Social Security and Earned Income

Another sensitive issue is working while receiving a Social Security benefit. If you are younger than your full retirement age (FRA) and working, your Social Security benefit may be reduced. If you are under your FRA for the entire year, your benefit will be reduced $1 for every $2 you earn above $15,120 (the 2013 limit). In the year you reach your FRA, your benefit will be reduced $1 for every $3 you earn over a different limit ($40,800 in 2013), but only up to the month you attain your FRA. Once you reach your FRA there is no reduction.

Case Study: Introduction

Let's assume we have four males born in 1948 who worked and paid into Social Security from age 18 through age 64 (1966 to 2012), at which point they retired and began receiving a Social Security pension. The first worker earned the prevailing minimum wage in effect each year of his career. The second earned an income equivalent to the U.S. median income each year. The third had annual earnings equal to the Social Security maximum wage base. The fourth worker earned an income that was 50% greater than the maximum wage base. (The Social Security pension figures were derived from the Quick Calculator found on the Social Security Administration's website, and all figures are in current dollars.)

Income Replacement Percentage

Will Social Security completely fulfill a retiree's income need? The answer depends on the recipient's desired standard of living. The chart below illustrates how the income replacement percentage falls as the amount of pre-retirement income rises.

In the case of the minimum wage earner, his Social Security benefit of $11,088 is 76.5% of his pre-retirement income. Conversely, the worker who earned the equivalent of the Social Security annual wage base maximum would receive a benefit of $31,044, which is 28.2% of his pre-retirement income. Because there is a maximum on Social Security's contributions and benefits, the top two wage earners would receive the same benefit. Hence, as a worker's income rises beyond the wage base maximum, his income replacement percentage would fall accordingly. Therefore, the higher a person's income, the more important it is to have additional sources of retirement income.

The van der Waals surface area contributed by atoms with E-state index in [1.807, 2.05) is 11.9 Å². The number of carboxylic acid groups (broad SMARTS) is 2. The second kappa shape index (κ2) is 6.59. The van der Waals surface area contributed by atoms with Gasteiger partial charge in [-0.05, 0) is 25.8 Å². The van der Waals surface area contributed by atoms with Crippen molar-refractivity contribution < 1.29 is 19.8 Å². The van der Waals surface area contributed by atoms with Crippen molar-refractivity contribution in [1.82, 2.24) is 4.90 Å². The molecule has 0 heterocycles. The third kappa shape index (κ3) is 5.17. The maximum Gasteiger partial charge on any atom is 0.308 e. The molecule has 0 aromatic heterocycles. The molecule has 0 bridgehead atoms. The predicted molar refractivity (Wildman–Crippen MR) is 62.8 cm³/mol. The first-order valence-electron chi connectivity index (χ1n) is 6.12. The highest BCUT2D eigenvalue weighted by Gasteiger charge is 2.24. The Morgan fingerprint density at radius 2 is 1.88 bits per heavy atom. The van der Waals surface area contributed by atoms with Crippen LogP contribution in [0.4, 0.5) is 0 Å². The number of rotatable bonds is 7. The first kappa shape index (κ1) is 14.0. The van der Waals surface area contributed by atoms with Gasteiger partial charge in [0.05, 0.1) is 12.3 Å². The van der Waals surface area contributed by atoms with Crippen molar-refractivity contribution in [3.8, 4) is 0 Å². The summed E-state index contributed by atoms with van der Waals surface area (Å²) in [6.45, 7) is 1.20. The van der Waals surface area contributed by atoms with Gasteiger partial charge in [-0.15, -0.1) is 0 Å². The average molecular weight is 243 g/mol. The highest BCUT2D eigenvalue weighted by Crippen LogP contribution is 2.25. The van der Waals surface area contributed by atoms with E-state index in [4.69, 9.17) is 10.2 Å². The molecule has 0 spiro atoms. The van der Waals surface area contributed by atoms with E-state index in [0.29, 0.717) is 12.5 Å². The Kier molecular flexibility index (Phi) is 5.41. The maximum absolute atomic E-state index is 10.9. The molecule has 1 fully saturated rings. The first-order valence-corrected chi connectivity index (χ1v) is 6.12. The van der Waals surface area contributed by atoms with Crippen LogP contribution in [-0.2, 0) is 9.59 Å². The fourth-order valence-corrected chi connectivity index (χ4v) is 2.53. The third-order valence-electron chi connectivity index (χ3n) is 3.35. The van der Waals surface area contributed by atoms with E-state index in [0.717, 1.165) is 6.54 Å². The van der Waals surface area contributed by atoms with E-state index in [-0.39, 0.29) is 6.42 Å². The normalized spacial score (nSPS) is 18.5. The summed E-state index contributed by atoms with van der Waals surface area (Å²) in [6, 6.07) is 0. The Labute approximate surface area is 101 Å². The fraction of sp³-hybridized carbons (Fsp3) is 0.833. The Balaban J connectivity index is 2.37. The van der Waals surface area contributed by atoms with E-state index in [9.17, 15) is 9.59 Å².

Social Security or Privatization?

Instead of paying into Social Security, what if the workers in our case study could have opted for a privatized program? Assuming the same level of contributions (employee and employer), what average rate of return would’ve been required to provide the same benefit? The results are shown in the table below.

NOTE: The high-income earner is absent because his results are the same as the Social Security wage base max worker. Also, the columns labeled “Required Return” utilize different mortality tables. The first uses the same mortality for all workers (17.5 years). The last incorporates a longer mortality for the Social Security wage base max (21.5 years) versus 16.1 years for the lower income workers.

Since upper-income earners receive larger pensions over a longer period, one might naturally conclude that they place a greater strain on Social Security than lower income earners and that Congress may attempt to impose a higher Social Security withholding percentage for upper income earners, such as was done with the 0.9% additional Medicare tax imposed in 2013 for higher income taxpayers. However, as shown above, the return needed for the lower income worker is higher than that needed for the upper income worker.

Social Security will continue to be a key proficiency subject for advisors and will continue to be a key discussion item for the different branches of the federal government to address. I’ve only touched the surface of the important issues that will remain part of advisors’ retirement income planning equation. My recommendation is to keep a close eye on Congress, especially in the area of taxation, as I fully expect they will be forced to address the viability of the Social Security system in the near term.